1. That there is a lack of talent in the teaching pool. I find this insulting both to the teachers currently working in SPS and the bright young certified new teachers entering the profession.

2 That TFA beings diversity to the hiring pool. It doesn't. The data is very clear. Have you looked at the statistics?

3. That TFA brings innovative teaching to the district. This is the most egregious of your misconceptions. Innovative teaching takes years to develop. Perhaps 1 in every 50 TFA corps members has a natural gift for teaching that over time will develop into truly innovative practice. The assumption that an Ivy League education and 5 weeks of "training" means innovation is based, at best, on wishful thinking. I have an Ivy League education and TFA training, but it took a year of study in a School of Education, student teaching, and 3 years of classroom experience before I became proficient. Innovative, as defined by the Danielson framework (which I assume you are familiar with) is difficult to accomplish even for master teachers with many years of professional development, hard work, and experience.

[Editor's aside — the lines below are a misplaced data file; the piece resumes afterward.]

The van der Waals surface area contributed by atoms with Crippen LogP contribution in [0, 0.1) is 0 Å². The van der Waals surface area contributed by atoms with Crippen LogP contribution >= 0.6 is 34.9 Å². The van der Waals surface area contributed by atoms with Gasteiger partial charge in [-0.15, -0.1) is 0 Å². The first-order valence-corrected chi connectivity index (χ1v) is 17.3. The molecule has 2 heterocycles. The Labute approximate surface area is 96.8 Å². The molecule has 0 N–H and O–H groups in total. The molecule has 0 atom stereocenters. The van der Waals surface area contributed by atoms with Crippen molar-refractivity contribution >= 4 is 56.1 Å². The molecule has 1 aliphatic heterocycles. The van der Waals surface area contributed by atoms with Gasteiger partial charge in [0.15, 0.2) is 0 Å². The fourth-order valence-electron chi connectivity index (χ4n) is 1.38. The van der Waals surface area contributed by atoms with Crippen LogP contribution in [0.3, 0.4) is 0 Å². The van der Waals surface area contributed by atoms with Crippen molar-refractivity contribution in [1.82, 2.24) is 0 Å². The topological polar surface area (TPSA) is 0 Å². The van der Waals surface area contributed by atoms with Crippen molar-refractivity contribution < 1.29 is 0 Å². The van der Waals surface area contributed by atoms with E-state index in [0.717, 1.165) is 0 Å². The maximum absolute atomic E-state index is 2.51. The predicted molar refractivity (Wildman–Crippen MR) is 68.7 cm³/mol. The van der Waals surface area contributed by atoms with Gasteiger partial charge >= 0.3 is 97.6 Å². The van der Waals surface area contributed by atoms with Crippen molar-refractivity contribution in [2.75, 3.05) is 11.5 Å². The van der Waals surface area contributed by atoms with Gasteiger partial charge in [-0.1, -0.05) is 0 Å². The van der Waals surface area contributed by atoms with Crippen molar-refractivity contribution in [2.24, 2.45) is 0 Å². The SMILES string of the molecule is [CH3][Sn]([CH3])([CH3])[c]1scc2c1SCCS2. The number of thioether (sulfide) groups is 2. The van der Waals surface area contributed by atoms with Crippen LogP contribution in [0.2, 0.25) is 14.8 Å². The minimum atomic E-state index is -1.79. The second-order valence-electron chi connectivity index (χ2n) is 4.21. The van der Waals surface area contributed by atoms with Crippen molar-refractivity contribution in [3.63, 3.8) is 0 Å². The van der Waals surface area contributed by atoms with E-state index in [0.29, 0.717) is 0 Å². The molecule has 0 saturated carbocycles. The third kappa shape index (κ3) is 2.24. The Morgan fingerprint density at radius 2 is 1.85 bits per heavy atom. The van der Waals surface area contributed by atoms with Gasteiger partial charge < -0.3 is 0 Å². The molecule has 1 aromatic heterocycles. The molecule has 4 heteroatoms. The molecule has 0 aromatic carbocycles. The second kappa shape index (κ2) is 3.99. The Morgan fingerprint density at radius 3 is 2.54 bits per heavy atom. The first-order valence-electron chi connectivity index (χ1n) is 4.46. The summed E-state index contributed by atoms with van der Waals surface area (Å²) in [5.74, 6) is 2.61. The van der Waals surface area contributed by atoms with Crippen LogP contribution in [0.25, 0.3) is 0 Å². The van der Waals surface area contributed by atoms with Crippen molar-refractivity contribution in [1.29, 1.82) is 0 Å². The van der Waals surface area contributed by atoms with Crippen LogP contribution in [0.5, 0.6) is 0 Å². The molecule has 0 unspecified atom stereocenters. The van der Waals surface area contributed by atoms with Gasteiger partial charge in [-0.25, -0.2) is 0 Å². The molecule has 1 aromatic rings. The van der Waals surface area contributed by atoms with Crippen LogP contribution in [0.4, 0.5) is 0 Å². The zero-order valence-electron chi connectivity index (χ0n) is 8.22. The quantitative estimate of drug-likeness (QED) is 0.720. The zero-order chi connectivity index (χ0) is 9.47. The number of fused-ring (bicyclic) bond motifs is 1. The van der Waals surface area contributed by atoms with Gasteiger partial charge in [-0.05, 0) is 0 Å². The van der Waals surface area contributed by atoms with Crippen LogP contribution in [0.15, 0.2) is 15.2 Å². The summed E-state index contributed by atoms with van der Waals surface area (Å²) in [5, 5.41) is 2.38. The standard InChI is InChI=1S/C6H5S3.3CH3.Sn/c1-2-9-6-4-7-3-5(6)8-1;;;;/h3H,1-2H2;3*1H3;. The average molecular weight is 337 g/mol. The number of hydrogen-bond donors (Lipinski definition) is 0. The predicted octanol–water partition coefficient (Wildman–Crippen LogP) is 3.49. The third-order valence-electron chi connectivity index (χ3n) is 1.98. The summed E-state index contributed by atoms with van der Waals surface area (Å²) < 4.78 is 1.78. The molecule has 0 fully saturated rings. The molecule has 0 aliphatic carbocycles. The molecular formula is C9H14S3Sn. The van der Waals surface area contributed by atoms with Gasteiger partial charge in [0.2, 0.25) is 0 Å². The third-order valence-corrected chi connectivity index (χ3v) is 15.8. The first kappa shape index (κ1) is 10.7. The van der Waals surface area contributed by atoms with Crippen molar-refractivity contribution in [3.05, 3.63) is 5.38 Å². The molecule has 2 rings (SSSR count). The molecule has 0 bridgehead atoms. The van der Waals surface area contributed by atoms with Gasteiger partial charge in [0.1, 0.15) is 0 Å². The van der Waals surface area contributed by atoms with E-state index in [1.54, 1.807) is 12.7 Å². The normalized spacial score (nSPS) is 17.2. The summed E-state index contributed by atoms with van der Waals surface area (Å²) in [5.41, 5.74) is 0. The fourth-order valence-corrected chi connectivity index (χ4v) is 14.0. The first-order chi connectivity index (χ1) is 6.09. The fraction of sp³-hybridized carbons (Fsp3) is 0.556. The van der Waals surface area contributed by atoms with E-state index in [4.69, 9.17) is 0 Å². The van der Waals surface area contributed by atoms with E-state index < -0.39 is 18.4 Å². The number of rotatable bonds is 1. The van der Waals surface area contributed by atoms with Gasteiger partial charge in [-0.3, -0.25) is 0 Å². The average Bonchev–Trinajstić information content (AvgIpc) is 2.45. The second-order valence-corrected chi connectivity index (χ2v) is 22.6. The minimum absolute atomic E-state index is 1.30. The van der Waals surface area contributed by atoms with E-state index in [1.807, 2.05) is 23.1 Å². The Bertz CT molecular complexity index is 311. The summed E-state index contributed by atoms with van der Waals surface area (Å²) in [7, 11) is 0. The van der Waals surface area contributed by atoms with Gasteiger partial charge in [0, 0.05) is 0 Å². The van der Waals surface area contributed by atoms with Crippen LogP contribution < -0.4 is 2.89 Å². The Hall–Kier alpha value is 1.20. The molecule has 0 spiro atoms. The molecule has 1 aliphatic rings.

I am National Board certified and have earned the Innovative rating. I know what it takes to meet the high standards set out in the framework. I can assure you unequivocally, that there is no way to achieve them as a 1st year or 2nd year teacher, no matter how smart, well educated, ambitious, or dedicated you may be. Please don't further insult the teachers in this district and our profession by claiming that TFA corps members will bring innovation.

I have always respected your reasonable and intelligent approach to the complex issues facing our schools. Right now, I am just perplexed. Please reconsider your position. What harm would there be if the contract is rescinded? If there is any, it is surely far less than the damage to teacher morale and confidence in our elected School Board.

-dismayed teacher